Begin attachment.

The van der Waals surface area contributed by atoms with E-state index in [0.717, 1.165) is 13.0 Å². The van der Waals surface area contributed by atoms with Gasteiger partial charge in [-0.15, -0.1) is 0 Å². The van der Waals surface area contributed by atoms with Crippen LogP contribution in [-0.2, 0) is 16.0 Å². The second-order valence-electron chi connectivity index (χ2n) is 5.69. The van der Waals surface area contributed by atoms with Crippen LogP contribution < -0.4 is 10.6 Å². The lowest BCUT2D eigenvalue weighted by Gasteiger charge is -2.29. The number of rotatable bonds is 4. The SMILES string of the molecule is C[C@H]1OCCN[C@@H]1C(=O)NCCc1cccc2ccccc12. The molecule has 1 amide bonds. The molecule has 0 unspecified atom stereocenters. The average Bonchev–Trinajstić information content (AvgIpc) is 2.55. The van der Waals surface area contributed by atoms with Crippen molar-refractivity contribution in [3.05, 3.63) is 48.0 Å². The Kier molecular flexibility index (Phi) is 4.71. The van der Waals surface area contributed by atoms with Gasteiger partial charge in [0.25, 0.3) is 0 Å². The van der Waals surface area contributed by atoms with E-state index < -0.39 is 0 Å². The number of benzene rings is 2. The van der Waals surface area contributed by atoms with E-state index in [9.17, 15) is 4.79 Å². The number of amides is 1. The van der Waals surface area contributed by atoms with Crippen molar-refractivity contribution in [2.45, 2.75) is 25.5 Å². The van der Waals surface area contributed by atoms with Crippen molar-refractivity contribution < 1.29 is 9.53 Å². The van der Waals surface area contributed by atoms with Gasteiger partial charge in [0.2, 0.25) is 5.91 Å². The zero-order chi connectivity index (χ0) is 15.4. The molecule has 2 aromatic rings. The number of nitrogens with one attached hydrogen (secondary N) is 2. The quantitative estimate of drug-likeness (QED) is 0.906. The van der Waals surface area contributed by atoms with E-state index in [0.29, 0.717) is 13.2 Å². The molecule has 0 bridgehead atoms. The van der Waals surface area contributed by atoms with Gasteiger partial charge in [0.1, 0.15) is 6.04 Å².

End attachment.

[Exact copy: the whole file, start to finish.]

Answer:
The van der Waals surface area contributed by atoms with E-state index in [0.717, 1.165) is 13.0 Å². The van der Waals surface area contributed by atoms with Gasteiger partial charge in [-0.15, -0.1) is 0 Å². The van der Waals surface area contributed by atoms with Crippen LogP contribution in [-0.2, 0) is 16.0 Å². The second-order valence-electron chi connectivity index (χ2n) is 5.69. The van der Waals surface area contributed by atoms with Crippen LogP contribution < -0.4 is 10.6 Å². The lowest BCUT2D eigenvalue weighted by Gasteiger charge is -2.29. The number of rotatable bonds is 4. The SMILES string of the molecule is C[C@H]1OCCN[C@@H]1C(=O)NCCc1cccc2ccccc12. The molecule has 1 amide bonds. The molecule has 0 unspecified atom stereocenters. The average Bonchev–Trinajstić information content (AvgIpc) is 2.55. The van der Waals surface area contributed by atoms with Crippen molar-refractivity contribution in [3.05, 3.63) is 48.0 Å². The Kier molecular flexibility index (Phi) is 4.71. The van der Waals surface area contributed by atoms with Gasteiger partial charge in [0.25, 0.3) is 0 Å². The van der Waals surface area contributed by atoms with E-state index < -0.39 is 0 Å². The number of benzene rings is 2. The van der Waals surface area contributed by atoms with E-state index in [9.17, 15) is 4.79 Å². The number of amides is 1. The van der Waals surface area contributed by atoms with Crippen molar-refractivity contribution in [2.45, 2.75) is 25.5 Å². The van der Waals surface area contributed by atoms with Crippen molar-refractivity contribution < 1.29 is 9.53 Å². The van der Waals surface area contributed by atoms with Gasteiger partial charge in [0.2, 0.25) is 5.91 Å². The zero-order chi connectivity index (χ0) is 15.4. The molecule has 2 aromatic rings. The number of nitrogens with one attached hydrogen (secondary N) is 2. The quantitative estimate of drug-likeness (QED) is 0.906. The van der Waals surface area contributed by atoms with E-state index in [0.29, 0.717) is 13.2 Å². The molecule has 0 bridgehead atoms. The van der Waals surface area contributed by atoms with Gasteiger partial charge in [0.1, 0.15) is 6.04 Å².